Scruggs updates, Part VI: Violating confidentiality orders?
[This is the last of a series. The introduction is here.]
Earlier this month State Farm made public e-mails recently obtained from the Scruggs Law Firm that appear to show that Scruggs knowingly sent court documents that were then under seal to reporters at ABC News, CBS News, Associated Press, and The New York Times. Here’s an example.
The documents include an “evidentiary disclosure” and the “first amended complaint” in the Rigsbys’ whistleblower suit, which was filed under seal in April 2006 and not made public until August 2007. (Whistleblower suits are typically filed under seal to allow the Justice Department an opportunity to pursue an investigation without tipping off the alleged wrongdoer to the fact that he is already under suspicion.)
Obviously, as a reporter I’m all in favor of sources leaking sealed documents to reporters, so I’m having trouble working up much outrage over this particular transgression.
On the other hand, it is obvious that the reporters in this case were faced with a dilemma and, in some cases, the public was misled as a result. Once the reporters saw the legal caption on the papers they should have realized that the Rigsbys were not wholly disinterested Good Samaritans, but also plaintiffs who had an enormous pecuniary stake – potentially tens of millions of dollars in whistleblower recoveries (see Part V of this series) — in interpreting State Farm’s conduct in the worst conceivable light. While the reporter would want to disclose that potential source of bias to the reader, the fact that the case was sealed made it impossible to do so. (It would get the source, Scruggs, in trouble.) So reporters faced a quandary: either don’t use the source at all, or use the source without revealing the huge potential bias.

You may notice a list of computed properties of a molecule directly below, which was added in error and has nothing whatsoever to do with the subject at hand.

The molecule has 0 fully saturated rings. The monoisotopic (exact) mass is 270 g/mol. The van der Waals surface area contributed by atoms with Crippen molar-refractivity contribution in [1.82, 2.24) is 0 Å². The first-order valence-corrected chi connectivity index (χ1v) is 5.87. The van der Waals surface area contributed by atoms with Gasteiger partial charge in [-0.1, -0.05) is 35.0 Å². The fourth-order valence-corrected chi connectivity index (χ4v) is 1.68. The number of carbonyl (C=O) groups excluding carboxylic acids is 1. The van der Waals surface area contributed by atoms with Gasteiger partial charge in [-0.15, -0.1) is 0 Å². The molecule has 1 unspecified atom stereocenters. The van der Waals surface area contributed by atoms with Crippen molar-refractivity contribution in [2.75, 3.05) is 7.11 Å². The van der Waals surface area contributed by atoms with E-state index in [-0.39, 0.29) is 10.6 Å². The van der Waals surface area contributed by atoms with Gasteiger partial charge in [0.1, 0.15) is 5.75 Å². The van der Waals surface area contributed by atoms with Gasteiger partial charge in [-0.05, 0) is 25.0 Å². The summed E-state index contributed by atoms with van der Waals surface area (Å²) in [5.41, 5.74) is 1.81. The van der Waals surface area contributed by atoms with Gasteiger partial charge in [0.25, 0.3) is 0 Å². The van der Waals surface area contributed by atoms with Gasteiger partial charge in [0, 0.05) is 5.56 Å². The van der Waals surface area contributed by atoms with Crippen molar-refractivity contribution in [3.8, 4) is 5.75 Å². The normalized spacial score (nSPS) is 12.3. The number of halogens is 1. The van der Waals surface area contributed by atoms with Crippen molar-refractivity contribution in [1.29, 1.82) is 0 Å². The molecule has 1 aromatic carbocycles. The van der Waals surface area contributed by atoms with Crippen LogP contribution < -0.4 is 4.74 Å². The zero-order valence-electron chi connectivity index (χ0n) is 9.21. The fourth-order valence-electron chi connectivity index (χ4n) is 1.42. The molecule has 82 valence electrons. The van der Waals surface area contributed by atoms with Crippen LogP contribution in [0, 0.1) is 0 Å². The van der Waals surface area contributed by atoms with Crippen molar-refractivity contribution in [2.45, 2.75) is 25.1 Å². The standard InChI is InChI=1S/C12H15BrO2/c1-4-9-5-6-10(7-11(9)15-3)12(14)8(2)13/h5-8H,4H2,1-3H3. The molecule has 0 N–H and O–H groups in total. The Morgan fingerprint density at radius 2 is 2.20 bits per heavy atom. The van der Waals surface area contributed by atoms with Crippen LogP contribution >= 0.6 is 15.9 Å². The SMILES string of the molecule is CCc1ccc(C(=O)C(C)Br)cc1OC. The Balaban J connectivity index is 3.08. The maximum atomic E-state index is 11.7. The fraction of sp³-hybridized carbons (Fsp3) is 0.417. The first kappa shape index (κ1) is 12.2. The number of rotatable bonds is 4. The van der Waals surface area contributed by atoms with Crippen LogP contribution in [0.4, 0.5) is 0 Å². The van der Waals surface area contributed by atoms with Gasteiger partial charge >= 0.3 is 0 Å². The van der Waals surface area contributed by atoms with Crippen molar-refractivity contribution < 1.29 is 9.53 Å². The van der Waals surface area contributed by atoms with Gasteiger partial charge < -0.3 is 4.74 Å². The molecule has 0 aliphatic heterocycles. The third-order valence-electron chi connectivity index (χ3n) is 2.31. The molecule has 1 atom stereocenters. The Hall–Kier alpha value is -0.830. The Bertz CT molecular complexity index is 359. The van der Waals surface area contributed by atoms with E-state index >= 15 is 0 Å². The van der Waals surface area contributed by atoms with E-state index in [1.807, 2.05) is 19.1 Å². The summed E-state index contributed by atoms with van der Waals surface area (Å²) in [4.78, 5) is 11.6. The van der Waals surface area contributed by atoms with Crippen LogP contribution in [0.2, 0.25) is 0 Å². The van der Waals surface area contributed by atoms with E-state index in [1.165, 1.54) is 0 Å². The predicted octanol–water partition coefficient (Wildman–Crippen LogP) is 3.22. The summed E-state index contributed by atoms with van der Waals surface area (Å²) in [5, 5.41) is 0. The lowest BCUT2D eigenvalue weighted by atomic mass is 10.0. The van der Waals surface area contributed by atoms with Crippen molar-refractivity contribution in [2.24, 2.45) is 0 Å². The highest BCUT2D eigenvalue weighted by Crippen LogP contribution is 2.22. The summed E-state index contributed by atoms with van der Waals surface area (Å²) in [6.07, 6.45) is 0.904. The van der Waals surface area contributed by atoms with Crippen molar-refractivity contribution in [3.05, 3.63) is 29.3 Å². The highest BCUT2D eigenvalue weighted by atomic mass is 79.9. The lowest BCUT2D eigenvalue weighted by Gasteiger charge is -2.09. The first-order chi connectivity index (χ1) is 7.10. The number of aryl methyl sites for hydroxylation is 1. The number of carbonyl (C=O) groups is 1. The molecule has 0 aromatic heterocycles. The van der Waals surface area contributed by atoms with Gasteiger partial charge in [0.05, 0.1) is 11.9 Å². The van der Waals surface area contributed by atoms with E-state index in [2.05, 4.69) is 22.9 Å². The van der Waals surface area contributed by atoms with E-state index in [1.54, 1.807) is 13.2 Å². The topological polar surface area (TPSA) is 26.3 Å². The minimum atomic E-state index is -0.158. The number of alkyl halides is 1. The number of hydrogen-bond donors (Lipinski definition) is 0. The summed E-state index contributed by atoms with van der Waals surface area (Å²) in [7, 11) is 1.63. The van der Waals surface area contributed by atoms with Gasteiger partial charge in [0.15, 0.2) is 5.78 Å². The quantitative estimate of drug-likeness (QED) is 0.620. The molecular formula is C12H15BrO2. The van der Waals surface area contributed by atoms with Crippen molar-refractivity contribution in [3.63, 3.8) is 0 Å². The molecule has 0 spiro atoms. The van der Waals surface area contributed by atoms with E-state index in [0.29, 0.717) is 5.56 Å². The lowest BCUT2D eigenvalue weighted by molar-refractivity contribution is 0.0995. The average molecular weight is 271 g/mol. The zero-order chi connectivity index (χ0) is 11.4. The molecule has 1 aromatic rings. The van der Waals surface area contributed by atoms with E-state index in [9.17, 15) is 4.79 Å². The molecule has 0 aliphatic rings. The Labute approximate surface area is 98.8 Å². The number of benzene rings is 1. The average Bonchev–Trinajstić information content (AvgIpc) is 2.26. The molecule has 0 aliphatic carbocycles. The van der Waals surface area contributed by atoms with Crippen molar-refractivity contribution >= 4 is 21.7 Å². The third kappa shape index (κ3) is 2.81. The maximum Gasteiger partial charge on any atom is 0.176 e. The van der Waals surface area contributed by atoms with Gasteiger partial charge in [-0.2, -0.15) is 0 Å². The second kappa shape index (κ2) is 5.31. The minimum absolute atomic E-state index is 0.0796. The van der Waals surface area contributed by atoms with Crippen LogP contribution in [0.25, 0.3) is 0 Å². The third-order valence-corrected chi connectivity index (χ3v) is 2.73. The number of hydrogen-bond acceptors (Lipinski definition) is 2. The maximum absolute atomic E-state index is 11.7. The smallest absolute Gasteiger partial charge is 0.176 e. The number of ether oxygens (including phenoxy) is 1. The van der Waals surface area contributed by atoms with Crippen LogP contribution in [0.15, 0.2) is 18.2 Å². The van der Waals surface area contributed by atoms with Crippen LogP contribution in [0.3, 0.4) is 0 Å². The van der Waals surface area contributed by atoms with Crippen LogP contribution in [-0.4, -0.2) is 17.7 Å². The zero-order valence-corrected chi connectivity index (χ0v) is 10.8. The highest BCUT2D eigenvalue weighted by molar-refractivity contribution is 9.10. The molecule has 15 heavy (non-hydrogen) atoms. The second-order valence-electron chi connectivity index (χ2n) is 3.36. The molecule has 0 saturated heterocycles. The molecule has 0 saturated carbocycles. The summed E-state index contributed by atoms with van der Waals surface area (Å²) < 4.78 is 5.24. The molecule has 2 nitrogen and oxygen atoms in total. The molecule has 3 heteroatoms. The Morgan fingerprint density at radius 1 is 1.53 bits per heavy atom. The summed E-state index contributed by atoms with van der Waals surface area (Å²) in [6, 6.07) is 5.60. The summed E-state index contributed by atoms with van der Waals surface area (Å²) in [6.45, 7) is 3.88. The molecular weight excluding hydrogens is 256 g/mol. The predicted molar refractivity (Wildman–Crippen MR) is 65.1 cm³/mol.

If I’m being honest with myself, in that situation I can imagine myself possibly going ahead and using the source without revealing the potential bias if I was otherwise confident in the source and story. (Of course, it would ultimately be my editors’ call, not mine.) Still, there’s no denying that going forward with the incomplete story would not be fully fair to the reader or State Farm.
I suspect many would disagree with me. Let me know your opinions.
Most of the reporters who wrote about the Rigsbys did, at least, appropriately mention that the Rigsbys were then being paid salaries by the Scruggs Law Firm. But even these accounts recited the Rigsbys’ unverifiable claim that their Scruggs salaries were less than what they’d been making as claims adjusters. Whether that assertion was really true has been difficult to check because, at least as of their November 2007 depositions, each Rigsby sister testified that she still hadn’t yet filed her 2006 tax return yet (i.e., that she’d gotten an extension).
Though I’m getting off on a tangent now, I will also note that filing tax returns at this point may present difficulties for the sisters, as State Farm has pointed out in its papers. For more than a year – from September 2006 at least until Scruggs was indicted in November 2007 – Scruggs’ firm and the Scruggs Katrina Group had generously paid for all the Rigsbys legal fees in defending the lawsuit brought against them by their employer, E.A. Renfroe & Co., a sum totaling more than $1.4 million in the case of just one of the three law firms representing the Rigsbys during that period (Zuckerman Spaeder, which is now suing Scruggs for reimbursement). If these fees are considered a taxable benefit to the Rigsbys, then the sisters might face a ruinous tax bill, unless, of course, Scruggs or some other Deus Ex Machina of the plaintiffs bar comes to the rescue and pays their tax bill, too.